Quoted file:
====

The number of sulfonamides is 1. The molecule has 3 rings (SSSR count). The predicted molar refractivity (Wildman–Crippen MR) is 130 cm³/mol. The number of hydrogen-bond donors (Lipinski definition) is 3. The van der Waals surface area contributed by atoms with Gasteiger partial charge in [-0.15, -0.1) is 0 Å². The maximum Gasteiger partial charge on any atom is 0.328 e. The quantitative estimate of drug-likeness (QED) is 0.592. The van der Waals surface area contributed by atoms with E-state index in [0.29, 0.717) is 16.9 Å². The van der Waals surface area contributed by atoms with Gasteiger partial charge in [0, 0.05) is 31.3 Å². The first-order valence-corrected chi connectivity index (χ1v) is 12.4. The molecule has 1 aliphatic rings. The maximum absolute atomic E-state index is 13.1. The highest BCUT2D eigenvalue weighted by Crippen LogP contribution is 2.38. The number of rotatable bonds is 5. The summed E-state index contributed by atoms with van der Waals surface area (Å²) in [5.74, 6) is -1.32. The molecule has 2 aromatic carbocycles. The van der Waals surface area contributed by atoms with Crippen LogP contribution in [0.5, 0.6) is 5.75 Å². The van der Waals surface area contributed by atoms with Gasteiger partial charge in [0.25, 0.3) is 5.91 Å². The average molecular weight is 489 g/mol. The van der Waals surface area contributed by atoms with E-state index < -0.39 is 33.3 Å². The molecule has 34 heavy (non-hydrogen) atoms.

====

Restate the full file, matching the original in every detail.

The number of sulfonamides is 1. The molecule has 3 rings (SSSR count). The predicted molar refractivity (Wildman–Crippen MR) is 130 cm³/mol. The number of hydrogen-bond donors (Lipinski definition) is 3. The van der Waals surface area contributed by atoms with Gasteiger partial charge in [-0.15, -0.1) is 0 Å². The maximum Gasteiger partial charge on any atom is 0.328 e. The quantitative estimate of drug-likeness (QED) is 0.592. The van der Waals surface area contributed by atoms with E-state index in [0.29, 0.717) is 16.9 Å². The van der Waals surface area contributed by atoms with Gasteiger partial charge in [0, 0.05) is 31.3 Å². The first-order valence-corrected chi connectivity index (χ1v) is 12.4. The molecule has 1 aliphatic rings. The maximum absolute atomic E-state index is 13.1. The highest BCUT2D eigenvalue weighted by Crippen LogP contribution is 2.38. The number of rotatable bonds is 5. The summed E-state index contributed by atoms with van der Waals surface area (Å²) in [5.74, 6) is -1.32. The molecule has 2 aromatic carbocycles. The van der Waals surface area contributed by atoms with Crippen LogP contribution in [0.5, 0.6) is 5.75 Å². The van der Waals surface area contributed by atoms with Gasteiger partial charge in [0.25, 0.3) is 5.91 Å². The average molecular weight is 489 g/mol. The van der Waals surface area contributed by atoms with E-state index < -0.39 is 33.3 Å². The molecule has 34 heavy (non-hydrogen) atoms.